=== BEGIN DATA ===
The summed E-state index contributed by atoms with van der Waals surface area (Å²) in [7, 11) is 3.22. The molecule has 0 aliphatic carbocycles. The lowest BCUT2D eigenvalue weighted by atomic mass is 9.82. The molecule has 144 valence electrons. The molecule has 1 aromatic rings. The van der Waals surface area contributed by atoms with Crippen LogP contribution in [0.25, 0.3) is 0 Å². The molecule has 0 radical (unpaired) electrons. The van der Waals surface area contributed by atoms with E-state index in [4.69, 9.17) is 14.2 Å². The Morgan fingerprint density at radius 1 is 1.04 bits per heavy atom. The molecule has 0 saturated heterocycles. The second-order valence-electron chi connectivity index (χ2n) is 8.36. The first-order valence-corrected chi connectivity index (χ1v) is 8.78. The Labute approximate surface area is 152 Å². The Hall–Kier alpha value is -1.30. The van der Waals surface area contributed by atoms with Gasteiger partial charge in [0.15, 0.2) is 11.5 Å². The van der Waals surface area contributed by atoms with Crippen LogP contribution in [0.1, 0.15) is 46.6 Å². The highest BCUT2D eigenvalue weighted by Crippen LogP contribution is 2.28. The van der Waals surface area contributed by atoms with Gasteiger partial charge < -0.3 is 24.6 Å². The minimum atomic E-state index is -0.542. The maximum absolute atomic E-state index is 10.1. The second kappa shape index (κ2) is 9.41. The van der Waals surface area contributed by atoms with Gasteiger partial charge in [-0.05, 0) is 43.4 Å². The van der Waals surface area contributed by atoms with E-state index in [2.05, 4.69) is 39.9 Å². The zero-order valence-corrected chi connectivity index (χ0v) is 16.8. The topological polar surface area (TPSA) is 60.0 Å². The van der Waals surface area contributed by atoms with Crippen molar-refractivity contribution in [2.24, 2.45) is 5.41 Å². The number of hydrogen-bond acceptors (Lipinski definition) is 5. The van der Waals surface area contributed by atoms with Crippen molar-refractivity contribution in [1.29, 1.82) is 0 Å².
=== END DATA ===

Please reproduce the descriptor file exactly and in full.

The summed E-state index contributed by atoms with van der Waals surface area (Å²) in [7, 11) is 3.22. The molecule has 0 aliphatic carbocycles. The lowest BCUT2D eigenvalue weighted by atomic mass is 9.82. The molecule has 144 valence electrons. The molecule has 1 aromatic rings. The van der Waals surface area contributed by atoms with Crippen LogP contribution in [0.25, 0.3) is 0 Å². The molecule has 0 radical (unpaired) electrons. The van der Waals surface area contributed by atoms with E-state index in [4.69, 9.17) is 14.2 Å². The Morgan fingerprint density at radius 1 is 1.04 bits per heavy atom. The molecule has 0 saturated heterocycles. The second-order valence-electron chi connectivity index (χ2n) is 8.36. The first-order valence-corrected chi connectivity index (χ1v) is 8.78. The Labute approximate surface area is 152 Å². The Hall–Kier alpha value is -1.30. The van der Waals surface area contributed by atoms with Gasteiger partial charge in [0.15, 0.2) is 11.5 Å². The van der Waals surface area contributed by atoms with Crippen LogP contribution in [0.1, 0.15) is 46.6 Å². The highest BCUT2D eigenvalue weighted by Crippen LogP contribution is 2.28. The van der Waals surface area contributed by atoms with Gasteiger partial charge < -0.3 is 24.6 Å². The minimum atomic E-state index is -0.542. The maximum absolute atomic E-state index is 10.1. The second kappa shape index (κ2) is 9.41. The van der Waals surface area contributed by atoms with Gasteiger partial charge in [-0.05, 0) is 43.4 Å². The van der Waals surface area contributed by atoms with E-state index in [2.05, 4.69) is 39.9 Å². The zero-order valence-corrected chi connectivity index (χ0v) is 16.8. The topological polar surface area (TPSA) is 60.0 Å². The van der Waals surface area contributed by atoms with Crippen molar-refractivity contribution in [2.24, 2.45) is 5.41 Å². The number of hydrogen-bond acceptors (Lipinski definition) is 5. The van der Waals surface area contributed by atoms with Crippen molar-refractivity contribution in [1.29, 1.82) is 0 Å².